What we know about the sites targeted in US strikes

todayFebruary 3, 2024 4

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What we know about the sites targeted in US strikes

The US has launched airstrikes on Iraq and Syria targeting Iranian-backed militias.

The move comes in retaliation for a drone attack on an American base in Jordan that resulted in the deaths of three US service members.

It is the latest escalation in the Middle East that has been growing increasingly unstable since the Hamas attack on Israel on 7 October.

Middle East latest: US begins wave of airstrikes in Iraq and Syria

Here’s what we know so far about the strikes:

Where has been hit?

The US has hit seven facilities, four in Syria and three in Iraq, where it believes Iranian-backed militias operate.

At least 85 separate targets within those facilities have been struck.

A B-1 Bomber (File pic: Reuters)

A B-1 Bomber. File pic: Reuters

Among them were a weapons warehouse and three houses belonging to Kata’ib Hezbollah in Anbar province, western Iraq, according to an Iraqi official who spoke to NBC in Baghdad.

Numerous aircraft were used including long-range B-1 bombers flown from the US.

A statement from US Central Command said: “US Central Command (CENTCOM) forces conducted airstrikes in Iraq and Syria against Iran’s Islamic Revolutionary Guards Corps (IRGC) Quds Force and affiliated militia groups.

“US military forces struck more than 85 targets, with numerous aircraft to include long-range bombers flown from United States.

“The airstrikes employed more than 125 precision munitions.”

The strikes targeted “command and control operations, intelligence centers, rockets, and missiles, and unmanned aerial vehicle storages, and logistics and munition supply chain facilities”.

Map shows approximate targets of US strikes

Map shows approximate targets of US strikes

Who has been targeted?

The strikes targeted the Quds Force – the foreign espionage and paramilitary arm of the IRGC that heavily influences its allied militia across the Middle East, from Lebanon to Iraq and Yemen to Syria.

US Lieutenant General Douglas Sims, the director of the Joint Staff, said it appeared the strikes were successful, triggering large secondary explosions as the bombings hit militant weaponry, though it was not clear if any militants were killed.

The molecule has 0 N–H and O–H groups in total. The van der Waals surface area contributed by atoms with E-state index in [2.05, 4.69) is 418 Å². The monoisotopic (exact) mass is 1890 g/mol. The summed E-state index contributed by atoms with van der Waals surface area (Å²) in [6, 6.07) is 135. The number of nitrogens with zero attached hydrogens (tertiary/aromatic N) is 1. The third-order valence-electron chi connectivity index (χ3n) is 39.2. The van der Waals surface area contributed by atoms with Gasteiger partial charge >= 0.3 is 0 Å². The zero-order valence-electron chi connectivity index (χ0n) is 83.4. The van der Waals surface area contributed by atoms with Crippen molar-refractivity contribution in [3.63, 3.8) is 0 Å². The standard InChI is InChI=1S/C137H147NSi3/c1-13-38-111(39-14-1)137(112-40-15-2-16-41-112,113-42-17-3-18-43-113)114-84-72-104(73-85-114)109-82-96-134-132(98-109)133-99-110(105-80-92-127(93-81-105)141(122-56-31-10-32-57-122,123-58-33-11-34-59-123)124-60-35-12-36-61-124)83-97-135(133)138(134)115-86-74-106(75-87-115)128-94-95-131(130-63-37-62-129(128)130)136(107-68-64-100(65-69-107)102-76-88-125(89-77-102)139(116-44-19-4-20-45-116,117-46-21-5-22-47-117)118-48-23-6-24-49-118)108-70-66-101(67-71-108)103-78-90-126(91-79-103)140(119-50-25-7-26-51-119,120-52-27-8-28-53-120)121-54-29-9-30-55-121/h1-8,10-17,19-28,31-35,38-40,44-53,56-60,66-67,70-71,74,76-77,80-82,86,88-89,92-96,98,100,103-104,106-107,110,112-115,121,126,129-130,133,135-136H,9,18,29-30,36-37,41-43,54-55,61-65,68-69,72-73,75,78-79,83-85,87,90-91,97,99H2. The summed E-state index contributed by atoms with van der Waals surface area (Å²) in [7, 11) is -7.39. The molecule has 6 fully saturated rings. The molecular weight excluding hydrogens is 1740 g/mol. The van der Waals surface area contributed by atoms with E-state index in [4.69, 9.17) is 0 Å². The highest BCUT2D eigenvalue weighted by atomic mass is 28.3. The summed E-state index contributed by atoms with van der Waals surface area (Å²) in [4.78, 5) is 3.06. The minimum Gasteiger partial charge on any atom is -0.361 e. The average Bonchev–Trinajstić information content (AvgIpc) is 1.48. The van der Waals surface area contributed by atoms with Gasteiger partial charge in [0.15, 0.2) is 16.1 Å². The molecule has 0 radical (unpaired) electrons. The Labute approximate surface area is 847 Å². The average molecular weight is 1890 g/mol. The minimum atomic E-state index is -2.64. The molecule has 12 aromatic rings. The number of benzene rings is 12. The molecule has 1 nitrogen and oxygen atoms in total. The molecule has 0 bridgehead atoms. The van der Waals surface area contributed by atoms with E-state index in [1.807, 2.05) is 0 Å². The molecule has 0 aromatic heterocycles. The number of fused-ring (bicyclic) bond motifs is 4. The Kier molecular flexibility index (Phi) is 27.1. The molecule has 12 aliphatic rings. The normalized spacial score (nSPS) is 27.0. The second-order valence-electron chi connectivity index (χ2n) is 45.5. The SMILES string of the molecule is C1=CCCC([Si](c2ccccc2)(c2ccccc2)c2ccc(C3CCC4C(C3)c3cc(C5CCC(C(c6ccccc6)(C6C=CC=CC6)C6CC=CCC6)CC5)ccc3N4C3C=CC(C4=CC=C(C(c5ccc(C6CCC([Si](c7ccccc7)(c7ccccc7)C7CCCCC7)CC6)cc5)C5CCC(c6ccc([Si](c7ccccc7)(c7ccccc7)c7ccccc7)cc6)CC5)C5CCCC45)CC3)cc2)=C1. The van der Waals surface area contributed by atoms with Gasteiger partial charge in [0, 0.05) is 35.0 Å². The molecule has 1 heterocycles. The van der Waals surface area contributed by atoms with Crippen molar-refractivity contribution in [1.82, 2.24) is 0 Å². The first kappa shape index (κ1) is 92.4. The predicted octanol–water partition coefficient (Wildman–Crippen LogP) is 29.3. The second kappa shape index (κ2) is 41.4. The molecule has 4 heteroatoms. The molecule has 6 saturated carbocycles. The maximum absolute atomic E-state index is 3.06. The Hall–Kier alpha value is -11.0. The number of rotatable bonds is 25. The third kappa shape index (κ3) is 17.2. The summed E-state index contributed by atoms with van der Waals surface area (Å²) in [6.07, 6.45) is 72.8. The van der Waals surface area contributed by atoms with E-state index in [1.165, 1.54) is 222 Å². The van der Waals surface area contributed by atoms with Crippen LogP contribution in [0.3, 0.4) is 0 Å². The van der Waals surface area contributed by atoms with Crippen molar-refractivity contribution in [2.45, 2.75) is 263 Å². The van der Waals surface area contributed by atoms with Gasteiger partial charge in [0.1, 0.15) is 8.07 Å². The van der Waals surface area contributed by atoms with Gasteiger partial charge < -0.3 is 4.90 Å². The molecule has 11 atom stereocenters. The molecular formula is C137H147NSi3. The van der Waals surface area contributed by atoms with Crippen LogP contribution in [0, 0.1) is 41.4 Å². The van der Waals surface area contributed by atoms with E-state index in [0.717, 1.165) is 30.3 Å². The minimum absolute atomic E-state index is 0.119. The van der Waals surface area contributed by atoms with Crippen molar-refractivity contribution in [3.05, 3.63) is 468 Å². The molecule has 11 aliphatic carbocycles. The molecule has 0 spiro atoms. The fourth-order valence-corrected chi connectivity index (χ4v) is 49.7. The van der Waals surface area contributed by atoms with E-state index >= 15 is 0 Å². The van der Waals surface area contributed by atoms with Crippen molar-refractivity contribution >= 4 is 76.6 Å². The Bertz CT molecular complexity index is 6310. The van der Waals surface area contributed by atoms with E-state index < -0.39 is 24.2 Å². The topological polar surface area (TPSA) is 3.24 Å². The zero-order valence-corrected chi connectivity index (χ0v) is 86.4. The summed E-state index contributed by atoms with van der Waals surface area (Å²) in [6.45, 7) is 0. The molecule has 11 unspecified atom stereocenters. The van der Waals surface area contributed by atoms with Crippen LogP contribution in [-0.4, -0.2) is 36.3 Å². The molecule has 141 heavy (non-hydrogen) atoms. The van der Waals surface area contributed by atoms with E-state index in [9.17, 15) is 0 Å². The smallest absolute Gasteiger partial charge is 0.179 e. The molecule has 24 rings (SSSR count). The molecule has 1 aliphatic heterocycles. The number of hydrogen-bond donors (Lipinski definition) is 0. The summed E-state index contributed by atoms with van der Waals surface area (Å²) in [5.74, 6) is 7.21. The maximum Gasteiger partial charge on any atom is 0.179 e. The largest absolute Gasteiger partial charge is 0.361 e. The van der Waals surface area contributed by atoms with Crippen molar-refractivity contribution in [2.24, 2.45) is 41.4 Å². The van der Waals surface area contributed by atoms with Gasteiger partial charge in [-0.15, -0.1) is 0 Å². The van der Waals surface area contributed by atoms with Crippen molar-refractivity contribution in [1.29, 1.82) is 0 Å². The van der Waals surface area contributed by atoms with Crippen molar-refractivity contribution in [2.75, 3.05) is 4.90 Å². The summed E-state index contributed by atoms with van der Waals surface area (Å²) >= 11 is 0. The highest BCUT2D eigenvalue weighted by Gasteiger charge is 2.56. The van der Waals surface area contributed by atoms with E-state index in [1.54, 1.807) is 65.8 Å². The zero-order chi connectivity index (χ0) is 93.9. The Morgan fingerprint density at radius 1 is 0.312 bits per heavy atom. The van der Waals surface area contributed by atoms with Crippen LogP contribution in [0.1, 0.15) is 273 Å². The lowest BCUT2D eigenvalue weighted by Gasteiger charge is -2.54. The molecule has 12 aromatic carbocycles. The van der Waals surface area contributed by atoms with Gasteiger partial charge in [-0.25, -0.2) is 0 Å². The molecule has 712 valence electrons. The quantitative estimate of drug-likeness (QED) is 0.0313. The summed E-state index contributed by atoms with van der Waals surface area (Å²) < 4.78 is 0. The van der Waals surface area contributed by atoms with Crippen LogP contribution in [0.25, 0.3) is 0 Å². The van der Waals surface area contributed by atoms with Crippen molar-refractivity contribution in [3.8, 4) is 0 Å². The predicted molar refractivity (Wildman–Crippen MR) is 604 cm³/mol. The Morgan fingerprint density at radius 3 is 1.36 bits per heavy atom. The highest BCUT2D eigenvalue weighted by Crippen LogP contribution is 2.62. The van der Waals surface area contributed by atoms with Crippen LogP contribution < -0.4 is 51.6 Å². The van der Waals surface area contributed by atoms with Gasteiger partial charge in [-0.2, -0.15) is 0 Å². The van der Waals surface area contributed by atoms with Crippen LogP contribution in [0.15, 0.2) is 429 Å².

But Sims added the strikes were taken knowing there would likely be casualties among those in the facilities.

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US strikes ‘no great surprise’

US defence secretary Lloyd Austin said President Biden had directed additional action against the IRGC and those linked to it.

“This is the start of our response,” Mr Austin said.

“We do not seek conflict in the Middle East or anywhere else, but the president and I will not tolerate attacks on American forces,” he added.

Read more:
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But the Pentagon has said it does not want war with Iran and does not believe Tehran wants war either.

Syrian state TV reported that “several” people had been killed and injured “as a result of the American aggression on a number of sites at the Badia and the Syrian-Iraqi border”.

What has been said?

President Joe Biden said: “This afternoon, at my direction, US military forces struck targets at facilities in Iraq and Syria that the IRGC and affiliated militia use to attack US forces.


Biden says the US response ‘will continue at times and places of our choosing’. Pic: Reuters

“Our response began today. It will continue at times and places of our choosing.

“The United States does not seek conflict in the Middle East or anywhere else in the world. But let all those who might seek to do us harm know this: If you harm an American, we will respond.”

The Iraqi military has said the strikes “constitute a violation of Iraqi sovereignty” and “undermine the efforts of the Iraqi government”.

A spokesman added the US action posed “a threat that could lead Iraq and the region into dire consequences”.

The Palestinian Mujahideen Movement said it “strongly condemned” the “new American aggression on sites in Syria and Iraq, which is an extension of the continuous American-Zionist-Western aggression on our nation and its resources”.

An Iran-backed group in Iraq has accused Jordan, Kuwait and Saudi Arabia of letting the US use their territories to carry out attacks.

A spokesperson for the Sayyed al Shuhada Brigades, a brigade in Iraq’s Popular Mobilisation Forces linked to Kata’ib Hezbollah, called on the Iraqi government to “interrogate” its foreign minister for allowing this to happen.

Its secretary-general Abu Alaa al Walae also called for an end to the presence of US troops in Iraq.

He praised the “heroes of the Islamic Resistance” who “humiliated the American occupation” with their attacks.

Written by: Newsroom

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